Re: SITE: Coding a Transhuman AI 2.0a

From: Matt Gingell (
Date: Mon May 22 2000 - 21:32:35 MDT

Eugene Leitl wrote:

> We don't know how to write programs automatically in a robust
> fashionyet, however. So, the first problem would seem to mutate a
> population of mutation functions in a machine language (say, x86),
> screening the result for obvious nonviability (memory access out of
> bounds, time cycles exhausted, etc -- because no OS is bulletproof
> (though some seem to take some sweeps at it -- see crashme utility),
> so we have to do in a virtual machine like Bochs). We thus have a
> population of mutation functions, which are being invoked to operate
> upon other members of the population. Clearly, there is a lot of
> knowledge necessary to modify machine code while not produce programs
> which bomb. We have no (or, at least, very little) idea of how to do
> this, so letting the machine solve this part of the task from scratch
> is prudent.

Dawkins mentions this sort of thing, briefly, in _Climbing Mount
Improbable_ under 'Kaleidoscopic Embryology' and the 'Evolution of
Evolability.' His example is symmetry: what's good for the left side
is generally good for the right side, so evolving a genetic encoding
that allows the same variation to express itself on both is a good
thing. For instance, if I have two genes controlling the length of my
two legs, then a mutation in one will leave me walking round in
circles. If, instead, I have one gene controlling both, then my odds
of getting something useful a much better. I constrain the space of
possibilities and make the search more tractable.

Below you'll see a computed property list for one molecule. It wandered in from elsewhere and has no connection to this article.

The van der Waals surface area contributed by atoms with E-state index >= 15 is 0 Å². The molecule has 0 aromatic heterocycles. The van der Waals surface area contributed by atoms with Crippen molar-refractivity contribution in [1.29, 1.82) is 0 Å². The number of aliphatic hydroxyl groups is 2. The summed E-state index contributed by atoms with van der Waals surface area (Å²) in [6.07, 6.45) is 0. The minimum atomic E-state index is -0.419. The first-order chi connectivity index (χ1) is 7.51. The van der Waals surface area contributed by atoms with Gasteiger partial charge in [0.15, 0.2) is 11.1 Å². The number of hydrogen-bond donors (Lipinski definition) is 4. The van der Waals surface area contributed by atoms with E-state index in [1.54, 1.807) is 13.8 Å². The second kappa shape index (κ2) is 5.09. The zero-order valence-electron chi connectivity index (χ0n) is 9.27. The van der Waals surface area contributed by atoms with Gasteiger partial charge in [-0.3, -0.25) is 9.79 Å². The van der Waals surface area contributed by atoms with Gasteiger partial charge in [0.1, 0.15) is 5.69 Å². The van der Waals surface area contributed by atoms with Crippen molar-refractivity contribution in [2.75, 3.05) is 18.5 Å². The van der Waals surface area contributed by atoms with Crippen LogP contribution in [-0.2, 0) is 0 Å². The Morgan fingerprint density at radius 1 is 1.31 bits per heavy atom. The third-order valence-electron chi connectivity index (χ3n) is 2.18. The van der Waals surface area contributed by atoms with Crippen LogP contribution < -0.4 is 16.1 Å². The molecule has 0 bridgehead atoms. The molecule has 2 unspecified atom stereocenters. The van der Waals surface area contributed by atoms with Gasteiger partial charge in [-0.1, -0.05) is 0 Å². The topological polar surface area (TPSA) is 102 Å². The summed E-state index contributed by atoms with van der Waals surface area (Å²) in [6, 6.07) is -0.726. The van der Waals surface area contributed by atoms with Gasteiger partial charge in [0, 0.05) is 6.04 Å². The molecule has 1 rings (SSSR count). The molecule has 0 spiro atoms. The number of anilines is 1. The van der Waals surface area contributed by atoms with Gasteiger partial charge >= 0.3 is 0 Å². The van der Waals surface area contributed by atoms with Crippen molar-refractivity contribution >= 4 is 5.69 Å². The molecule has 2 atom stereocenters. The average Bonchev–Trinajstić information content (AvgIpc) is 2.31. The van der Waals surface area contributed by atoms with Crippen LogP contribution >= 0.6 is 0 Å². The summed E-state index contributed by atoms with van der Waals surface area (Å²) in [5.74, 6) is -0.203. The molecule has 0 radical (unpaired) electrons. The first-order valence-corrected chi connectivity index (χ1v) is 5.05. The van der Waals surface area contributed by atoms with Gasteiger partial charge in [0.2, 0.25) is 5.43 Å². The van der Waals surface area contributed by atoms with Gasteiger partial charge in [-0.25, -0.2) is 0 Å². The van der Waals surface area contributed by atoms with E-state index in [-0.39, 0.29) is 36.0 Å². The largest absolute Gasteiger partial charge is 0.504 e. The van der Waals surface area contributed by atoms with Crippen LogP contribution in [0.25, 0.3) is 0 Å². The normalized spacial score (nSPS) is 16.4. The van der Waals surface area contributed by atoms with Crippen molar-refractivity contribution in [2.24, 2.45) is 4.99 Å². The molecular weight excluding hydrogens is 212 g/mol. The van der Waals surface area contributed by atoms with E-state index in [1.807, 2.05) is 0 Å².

In the general case, evolution is a graph search. Each possible
individual is a node, and mutations spell out the transition rules. By
manipulating the space of transition rules, we transform the search
space - we make some points closer together and some further
apart. Perhaps more importantly, local maxima can be eradicated
since we change the set reachable nodes. (This analysis still
holds if we consider crossover operators, every node becoming a

Finding transition rules which work more often than random - perhaps
by a meta-evolution over mutation operators - is formally identical to
developing a heuristic. The really exciting thing is that you don't
have to stop at meta-evolution, you can steam on ahead to
meta-meta-evolution: you get heuristics, heuristics for developing new
heuristics, heuristics for developing heuristics which develop new
heuristics, and so forth.

In addition to doing a search over mutation operators, as Eugene
mentioned, you can also evolve the semantics (the embryology) of
genotypes. For example, a point mutation operator which flips a bit
somewhere can have any consequence at all, dependant upon the
interpretation of the bit it flips. We can then favor representation
systems which tend to be mutable in useful ways. This is the notion of
'representation as a heuristic.'

Take for example a program written in C and a program written in Ada:
both are equivalently expressive - they're both equally good notations
for Turing machine tapes - but a well-formed Ada program is more
likely to do something meaningful than a C program, since type safety
is static requirement for valid programs in Ada. Maybe this example
isn't convincing - but consider C and a strongly-typed variant: the
variant is no less expressive, but contains fewer programs and
excludes more dopey ones than it does useful ones. (Heuristically
speaking.) There's a connection here to compression and information
entropy - we make good ideas short and bad ideas long.

Or consider mutations, constrained to well-formed programs, operating
on a C program vs. on an assembly program, you're more likely to
accomplish something transforming a call to Build_Nest() into
Dig_Hole() than JMP 100000 into JMP 200000. There are potential big
wins if you can embed semantics in your representation syntax. Function
-> Function is far better than Address -> Address.

Combined with some of the learning-as-scientific-discovery and
concept-learning-as-represention formation stuff, I think this open up some
interesting avenues for research.

Which is all to say, in effect, screw doing it by hand. ;/


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